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What Does ‘I Heard You Paint Houses’ Mean in The Irishman?:

What Does ‘I Heard You Paint Houses’ Mean in The Irishman?:

Movie News

The Irishman is based on I Heard You Paint Houses, Charles Brandt’s book about the confessions of mob hitman Frank “The Irishman” Sheeran. As you’ve probably guessed, Sheeran was better with a gun than a paintbrush.

As seen in the film, which opens in theaters Friday, “I heard you paint houses” is one of the first things Jimmy Hoffa (Al Pacino) says to Sheeran (Robert De Niro). As Sheeran explained in Brandt’s book:

“The first words Jimmy ever spoke to me were ‘I heard you paint houses.’ The paint is the blood that supposedly gets on the wall or the floor when you shoot somebody. I told Jimmy, ‘I do my own carpentry work, too.’ That refers to making coffins and means you get rid of the bodies yourself.”

Also Read:Who Was Jimmy Hoffa? Things to Know Before You See The Irishman

The words “I Heard You Paint Houses,” appear onscreen early in The Irishman as if they were the title of the film. It’s a strong nod to Brandt’s source material. Brandt, a former prosecutor, won Sheeran’s trust after helping get him released from jail on medical grounds in 1991, and interviewed Sheeran afterwards. Sheeran had second thoughts, but resumed his interviews with Brandt in 1999.

The book, like the movie, is full of mob slang, including not just “I heard you paint houses” but also mafia colloquialisms like “going to school” (going to prison) and “candy” (explosives). It’s a fascinating read, and reading it before you see The Irishman won’t ruin the movie for you.

Also Read: Here’s How Old Robert De Niro, Al Pacino and Joe Pesci Are in Some of the Film’s Key Scenes

The book purports to solve the mystery of what happened to Jimmy Hoffa, a labor leader who, as the movie explains, is unknown to many people today. But in the 1950s, ’60s and ’70s, he was respected and feared for his control of the Teamsters, and specifically the trucks that delivered necessities to people all over America. Attorney General Bobby Kennedy (Sheeran says Hoffa preferred to call him “Booby Kennedy,”) declared legal war on Hoffa as he tried to connect him with Mafia muscle and put him behind bars.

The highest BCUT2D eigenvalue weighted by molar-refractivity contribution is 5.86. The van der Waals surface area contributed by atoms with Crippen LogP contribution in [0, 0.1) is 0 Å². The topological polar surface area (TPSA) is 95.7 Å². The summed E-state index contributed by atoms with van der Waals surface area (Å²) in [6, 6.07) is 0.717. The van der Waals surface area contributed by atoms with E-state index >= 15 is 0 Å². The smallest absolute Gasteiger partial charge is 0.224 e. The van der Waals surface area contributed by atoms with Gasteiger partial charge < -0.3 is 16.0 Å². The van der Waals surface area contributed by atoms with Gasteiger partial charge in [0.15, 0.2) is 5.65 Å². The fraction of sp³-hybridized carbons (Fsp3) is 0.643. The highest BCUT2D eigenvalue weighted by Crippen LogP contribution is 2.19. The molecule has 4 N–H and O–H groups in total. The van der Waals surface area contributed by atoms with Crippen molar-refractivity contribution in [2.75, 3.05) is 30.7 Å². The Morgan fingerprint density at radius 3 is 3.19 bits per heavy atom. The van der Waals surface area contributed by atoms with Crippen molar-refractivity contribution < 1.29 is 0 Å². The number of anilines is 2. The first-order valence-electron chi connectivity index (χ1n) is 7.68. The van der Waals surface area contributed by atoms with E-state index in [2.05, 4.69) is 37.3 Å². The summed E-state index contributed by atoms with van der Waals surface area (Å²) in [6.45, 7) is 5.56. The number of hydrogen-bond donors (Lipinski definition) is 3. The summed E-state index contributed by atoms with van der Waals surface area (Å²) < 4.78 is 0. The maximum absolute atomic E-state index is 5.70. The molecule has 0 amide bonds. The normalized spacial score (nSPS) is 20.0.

Hoffa was eventually convicted of jury tampering in Nashville, and disappeared in 1975 as he was attempting to regain control of the Teamsters. It was around this time, Sheeran writes, that someone decided to paint his house. But we’ll let you see the movie, and perhaps read “I Heard You Paint Houses,” too.

We here at MovieMaker will be citing the book a lot for the next few days.

Also read: Robert De Niro Shoots Down a Scarface Rumor

As De Niro and director Martin Scorsese have explained, they were initially interested in adapting the addictive Don Winslow novel The Winter of Frankie Machine, about a retired Southern California gangster-surfer dragged back into criminal life, when they discovered Brandt’s book and considered combining the two stories. But I Heard You Paint Houses won out, overtaking the Winslow project.

The Irishman is now streaming on Netflix.

 

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